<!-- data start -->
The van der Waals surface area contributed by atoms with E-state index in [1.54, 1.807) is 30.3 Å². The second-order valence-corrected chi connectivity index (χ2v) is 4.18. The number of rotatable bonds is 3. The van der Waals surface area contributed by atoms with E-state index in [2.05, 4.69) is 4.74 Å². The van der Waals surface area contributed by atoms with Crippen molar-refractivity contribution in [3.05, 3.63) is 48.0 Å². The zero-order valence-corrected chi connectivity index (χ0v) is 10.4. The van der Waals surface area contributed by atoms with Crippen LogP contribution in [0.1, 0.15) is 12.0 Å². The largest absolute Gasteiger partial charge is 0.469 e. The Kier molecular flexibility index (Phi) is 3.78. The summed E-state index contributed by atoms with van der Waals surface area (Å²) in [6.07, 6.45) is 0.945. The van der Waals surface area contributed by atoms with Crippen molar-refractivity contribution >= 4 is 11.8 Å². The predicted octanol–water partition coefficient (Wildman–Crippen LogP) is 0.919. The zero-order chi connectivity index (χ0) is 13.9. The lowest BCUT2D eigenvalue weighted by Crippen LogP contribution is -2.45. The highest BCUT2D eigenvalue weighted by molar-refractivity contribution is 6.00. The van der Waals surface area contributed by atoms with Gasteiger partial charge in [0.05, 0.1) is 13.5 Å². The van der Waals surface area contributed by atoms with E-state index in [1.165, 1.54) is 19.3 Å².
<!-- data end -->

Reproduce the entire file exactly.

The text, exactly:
The van der Waals surface area contributed by atoms with E-state index in [1.54, 1.807) is 30.3 Å². The second-order valence-corrected chi connectivity index (χ2v) is 4.18. The number of rotatable bonds is 3. The van der Waals surface area contributed by atoms with E-state index in [2.05, 4.69) is 4.74 Å². The van der Waals surface area contributed by atoms with Crippen molar-refractivity contribution in [3.05, 3.63) is 48.0 Å². The zero-order valence-corrected chi connectivity index (χ0v) is 10.4. The van der Waals surface area contributed by atoms with Crippen LogP contribution in [0.1, 0.15) is 12.0 Å². The largest absolute Gasteiger partial charge is 0.469 e. The Kier molecular flexibility index (Phi) is 3.78. The summed E-state index contributed by atoms with van der Waals surface area (Å²) in [6.07, 6.45) is 0.945. The van der Waals surface area contributed by atoms with Crippen molar-refractivity contribution >= 4 is 11.8 Å². The predicted octanol–water partition coefficient (Wildman–Crippen LogP) is 0.919. The zero-order chi connectivity index (χ0) is 13.9. The lowest BCUT2D eigenvalue weighted by Crippen LogP contribution is -2.45. The highest BCUT2D eigenvalue weighted by molar-refractivity contribution is 6.00. The van der Waals surface area contributed by atoms with Gasteiger partial charge in [0.05, 0.1) is 13.5 Å². The van der Waals surface area contributed by atoms with E-state index in [1.165, 1.54) is 19.3 Å².